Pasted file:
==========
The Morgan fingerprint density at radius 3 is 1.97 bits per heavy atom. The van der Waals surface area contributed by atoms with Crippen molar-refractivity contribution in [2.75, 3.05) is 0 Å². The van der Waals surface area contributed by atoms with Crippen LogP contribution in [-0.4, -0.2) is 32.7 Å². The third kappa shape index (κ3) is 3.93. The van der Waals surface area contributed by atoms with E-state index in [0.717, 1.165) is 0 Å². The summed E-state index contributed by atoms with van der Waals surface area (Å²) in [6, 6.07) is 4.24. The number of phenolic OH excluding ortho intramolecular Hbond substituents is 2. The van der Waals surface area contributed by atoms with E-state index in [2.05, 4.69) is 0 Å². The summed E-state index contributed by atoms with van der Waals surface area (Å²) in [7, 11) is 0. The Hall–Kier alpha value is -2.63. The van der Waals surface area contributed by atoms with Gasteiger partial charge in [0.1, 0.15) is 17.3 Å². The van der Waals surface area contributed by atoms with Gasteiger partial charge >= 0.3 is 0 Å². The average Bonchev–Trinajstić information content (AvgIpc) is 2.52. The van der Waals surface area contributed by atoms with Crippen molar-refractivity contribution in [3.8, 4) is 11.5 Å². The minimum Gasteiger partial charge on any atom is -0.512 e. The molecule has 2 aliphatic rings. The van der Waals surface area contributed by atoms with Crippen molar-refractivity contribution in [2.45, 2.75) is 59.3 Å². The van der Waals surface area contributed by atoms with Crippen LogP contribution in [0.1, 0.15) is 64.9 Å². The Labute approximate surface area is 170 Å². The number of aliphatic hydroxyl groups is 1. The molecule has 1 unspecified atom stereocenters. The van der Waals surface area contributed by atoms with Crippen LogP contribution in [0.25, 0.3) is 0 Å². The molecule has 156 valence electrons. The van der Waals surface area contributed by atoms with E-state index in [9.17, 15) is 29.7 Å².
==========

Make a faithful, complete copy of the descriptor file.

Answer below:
The Morgan fingerprint density at radius 3 is 1.97 bits per heavy atom. The van der Waals surface area contributed by atoms with Crippen molar-refractivity contribution in [2.75, 3.05) is 0 Å². The van der Waals surface area contributed by atoms with Crippen LogP contribution in [-0.4, -0.2) is 32.7 Å². The third kappa shape index (κ3) is 3.93. The van der Waals surface area contributed by atoms with E-state index in [0.717, 1.165) is 0 Å². The summed E-state index contributed by atoms with van der Waals surface area (Å²) in [6, 6.07) is 4.24. The number of phenolic OH excluding ortho intramolecular Hbond substituents is 2. The van der Waals surface area contributed by atoms with E-state index in [2.05, 4.69) is 0 Å². The summed E-state index contributed by atoms with van der Waals surface area (Å²) in [7, 11) is 0. The Hall–Kier alpha value is -2.63. The van der Waals surface area contributed by atoms with Gasteiger partial charge in [0.1, 0.15) is 17.3 Å². The van der Waals surface area contributed by atoms with Gasteiger partial charge >= 0.3 is 0 Å². The average Bonchev–Trinajstić information content (AvgIpc) is 2.52. The van der Waals surface area contributed by atoms with Crippen molar-refractivity contribution in [3.8, 4) is 11.5 Å². The minimum Gasteiger partial charge on any atom is -0.512 e. The molecule has 2 aliphatic rings. The van der Waals surface area contributed by atoms with Crippen molar-refractivity contribution in [2.45, 2.75) is 59.3 Å². The van der Waals surface area contributed by atoms with Crippen LogP contribution in [0.1, 0.15) is 64.9 Å². The Labute approximate surface area is 170 Å². The number of aliphatic hydroxyl groups is 1. The molecule has 1 unspecified atom stereocenters. The van der Waals surface area contributed by atoms with Crippen LogP contribution in [0.25, 0.3) is 0 Å². The molecule has 156 valence electrons. The van der Waals surface area contributed by atoms with E-state index in [9.17, 15) is 29.7 Å².